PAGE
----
…or consuming the Google Directions API…
There are many functions available as cloud services that can be used within Alteryx. For instance, the Alteryx geocoder is fairly good, but sometimes people want more, or just want to try other options. Instead of asking Alteryx to do something about it (and waiting for a future release), many of the APIs can be utilized from directly inside of Alteryx. A quick search will find a variety of options, many of which could easily be wrapped by an App or Macro.
On a side note, I did not plan on writing 2 Alteryx blog entries this week. With all the flooding last night and this morning, very little was going on in the office and I had to be home much of the day to deal with a soggy basement. Somewhere in there I got distracted from real work and started playing with the Google Directions API. This is what I do to wind down I guess.
The next (9.0) version of Alteryx will include some new and updated tools to help with integrating with cloud services, such as: JSON parsing & building and expanded options in the download tool. That doesn’t mean that Alteryx 8.6 can’t use cloud services as well; there are various tools, such as Download, XML Parse, RegEx among many other tools and functions that make this possible.
Anyway – as purely a proof of concept – I wanted to see if I could wrap the Directions API in an Alteryx App. If you wish to consume this App for production purposes, make sure you review Google’s terms of service. The most difficult bit, and frankly the challenge that got me interested, was figuring out if I could crack the encoding for the points/lines that the API returns. The points are encoded such that a string like: _p~iF~ps|U_ulLnnqC_mqNvxq`@ represents the points: (38.5, -120.2) – (40.7, -120.95) – (43.252,-126.453).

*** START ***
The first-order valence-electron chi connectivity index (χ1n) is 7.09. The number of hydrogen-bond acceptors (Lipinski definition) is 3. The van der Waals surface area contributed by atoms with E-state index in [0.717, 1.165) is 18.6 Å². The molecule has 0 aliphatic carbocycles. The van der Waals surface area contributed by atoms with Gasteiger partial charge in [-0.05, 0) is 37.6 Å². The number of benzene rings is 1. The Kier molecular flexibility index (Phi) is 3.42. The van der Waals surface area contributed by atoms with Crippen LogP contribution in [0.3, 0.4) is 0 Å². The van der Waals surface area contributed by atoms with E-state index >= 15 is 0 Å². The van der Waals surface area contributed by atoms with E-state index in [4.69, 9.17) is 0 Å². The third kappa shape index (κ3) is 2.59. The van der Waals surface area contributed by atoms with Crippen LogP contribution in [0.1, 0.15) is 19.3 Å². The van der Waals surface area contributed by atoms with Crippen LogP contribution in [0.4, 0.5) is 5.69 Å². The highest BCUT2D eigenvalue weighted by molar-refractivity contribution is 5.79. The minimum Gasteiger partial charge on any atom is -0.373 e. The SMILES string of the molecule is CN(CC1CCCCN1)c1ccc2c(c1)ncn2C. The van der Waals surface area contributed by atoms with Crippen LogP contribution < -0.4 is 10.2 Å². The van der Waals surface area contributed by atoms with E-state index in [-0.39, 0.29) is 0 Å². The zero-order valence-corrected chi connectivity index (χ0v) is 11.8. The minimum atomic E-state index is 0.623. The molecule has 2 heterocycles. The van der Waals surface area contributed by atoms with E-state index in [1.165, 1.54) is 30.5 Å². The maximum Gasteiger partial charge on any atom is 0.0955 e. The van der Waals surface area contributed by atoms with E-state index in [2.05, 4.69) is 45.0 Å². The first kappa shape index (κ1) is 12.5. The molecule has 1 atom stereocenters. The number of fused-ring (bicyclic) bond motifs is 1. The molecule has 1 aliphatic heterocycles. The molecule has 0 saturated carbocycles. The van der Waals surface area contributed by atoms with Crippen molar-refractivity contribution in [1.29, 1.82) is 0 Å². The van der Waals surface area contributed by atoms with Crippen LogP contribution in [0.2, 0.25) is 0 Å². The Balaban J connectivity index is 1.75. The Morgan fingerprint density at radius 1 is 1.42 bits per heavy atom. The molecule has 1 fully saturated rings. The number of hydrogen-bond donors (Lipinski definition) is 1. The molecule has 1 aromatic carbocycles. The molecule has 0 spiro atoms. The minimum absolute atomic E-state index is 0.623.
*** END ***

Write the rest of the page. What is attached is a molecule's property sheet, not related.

I understand why Google chose to encode the points this way since it is very space efficient. However it was a little bit of a challenge to decode them. The good news is that Alteryx was up to the challenge. Most people probably don’t realize it, but the formula syntax in Alteryx provides binary ORs and ANDs as well as binary string conversions and other handy things for dealing with this sort of thing. In the attached module, you will find a macro called ParsePoints.yxmc that deals with turning that encoded text to an Alteryx line segment.
Once the spatial data was parsed, it was a simple matter to create a quick report that shows all the directions as well as a map. I purposefully kept the report very simple – this is not a post about reporting – I just wanted to show what was possible. Another minor note: I didn’t add any error checking so if you enter an origin or destination that Google doesn’t recognize, you’ll get some obscure error. I guess that all serves to remind this is a proof of concept and not something that is meant to stand alone as a product.
This app can be viewed directly in the Alteryx Public Gallery or can be downloaded to the desktop here.
Thanks for reading,
If you don’t yet have a copy of Alteryx yet, by all means go get one. Its free (for limited use)… http://www.alteryx.com/download
September 13, 2013 at 10:09 am
Great post! Is there a simple explanation you can give for the 3 expressions in the ParsePoints macro Formula tool (i.e., v, IsLast, vString)? More specifically, why you’re subtracting 63 in the ‘v’ expression, or why you use 32 & 31 as the comparison values in the other two.
September 13, 2013 at 10:32 am
I probably didn’t make the link clear enough in the article… https://developers.google.com/maps/documentation/utilities/polylinealgorithm describes how that data is encoded. I am just doing those same steps in reverse. Step 10 says add 63 to each value, so I need to subtract it out. 32 in decimal is the same as 0x20 in hex from step 8. 32 is added (or OR’d – same thing in this case) to every value except the last, hence why I can compare for it and subtract it.
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